UN Allocates $100 Million to Assist Vulnerable People
Women and children arrive in the Bentiu Protection of Civilians site for internally displaced people, in Unity State, South Sudan. Photo: UNICEF / Sebastian Rich
United Nations Secretary-General Ban Ki-moon released Friday $100 million from the UN Central Emergency Response Fund (CERF) for severely underfunded aid operations in nine neglected emergencies.
The funds will enable life-saving help for millions of people forced from their homes in Central and Eastern Africa, those affected by conflict and food insecurity in Libya and Mali, and the most vulnerable and at risk of malnutrition in the Democratic People’s Republic of Korea.
According to the UN, CERF is one of the fastest and most effective ways to support rapid humanitarian response. The Fund pools donor contributions into a single fund so money is available to start or continue urgent relief work anywhere in the world at the onset of emergencies and for crises that have not attracted sufficient funding.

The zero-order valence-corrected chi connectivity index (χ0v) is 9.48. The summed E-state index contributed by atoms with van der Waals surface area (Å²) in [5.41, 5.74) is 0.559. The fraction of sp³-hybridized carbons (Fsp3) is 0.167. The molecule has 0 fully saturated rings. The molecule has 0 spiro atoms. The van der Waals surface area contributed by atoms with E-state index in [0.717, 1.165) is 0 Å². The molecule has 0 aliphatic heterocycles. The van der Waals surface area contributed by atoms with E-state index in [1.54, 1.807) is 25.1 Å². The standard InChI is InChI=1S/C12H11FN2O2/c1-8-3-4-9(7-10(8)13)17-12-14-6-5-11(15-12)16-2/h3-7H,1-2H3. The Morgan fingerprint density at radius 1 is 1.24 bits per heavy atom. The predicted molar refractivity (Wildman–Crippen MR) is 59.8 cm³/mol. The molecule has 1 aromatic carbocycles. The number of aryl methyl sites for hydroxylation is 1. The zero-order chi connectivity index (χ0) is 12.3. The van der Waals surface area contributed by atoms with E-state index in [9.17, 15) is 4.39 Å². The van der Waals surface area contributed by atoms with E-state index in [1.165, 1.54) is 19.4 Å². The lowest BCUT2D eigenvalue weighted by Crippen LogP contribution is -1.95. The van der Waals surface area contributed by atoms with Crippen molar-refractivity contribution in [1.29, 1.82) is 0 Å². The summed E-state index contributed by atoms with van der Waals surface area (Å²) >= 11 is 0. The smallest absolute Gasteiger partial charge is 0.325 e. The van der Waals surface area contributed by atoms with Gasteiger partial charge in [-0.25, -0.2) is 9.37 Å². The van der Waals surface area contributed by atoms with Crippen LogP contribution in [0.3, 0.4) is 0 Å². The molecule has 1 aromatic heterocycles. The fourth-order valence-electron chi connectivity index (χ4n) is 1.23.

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Today, some $64 million from the CERF allocation will allow humanitarian partners to respond to the displacement crises in Central and Eastern Africa caused by conflict and violence in South Sudan, Burundi and the Democratic Republic of the Congo.
Urgently needed funds will help an estimated 1.7 million refugees, internally displaced people and host communities in Burundi, Ethiopia, Kenya, Sudan, Tanzania, and Uganda.
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A further $28 million will help relief agencies address the humanitarian needs of up to 350,000 people affected by conflict and food insecurity in Libya and in Mali, where an estimated 300,000 people will be assisted, especially in the North.
An allocation of $8 million will support urgent life-saving humanitarian assistance for more than 2.2 million vulnerable people in DPR Korea, including 1.8 million children who need urgent nutrition assistance.
Since 2006, 125 UN Member States and observers, private-sector donors and regional governments have supported the Fund. To date, CERF has allocated almost $4.2 billion for humanitarian operations in 94 countries and territories.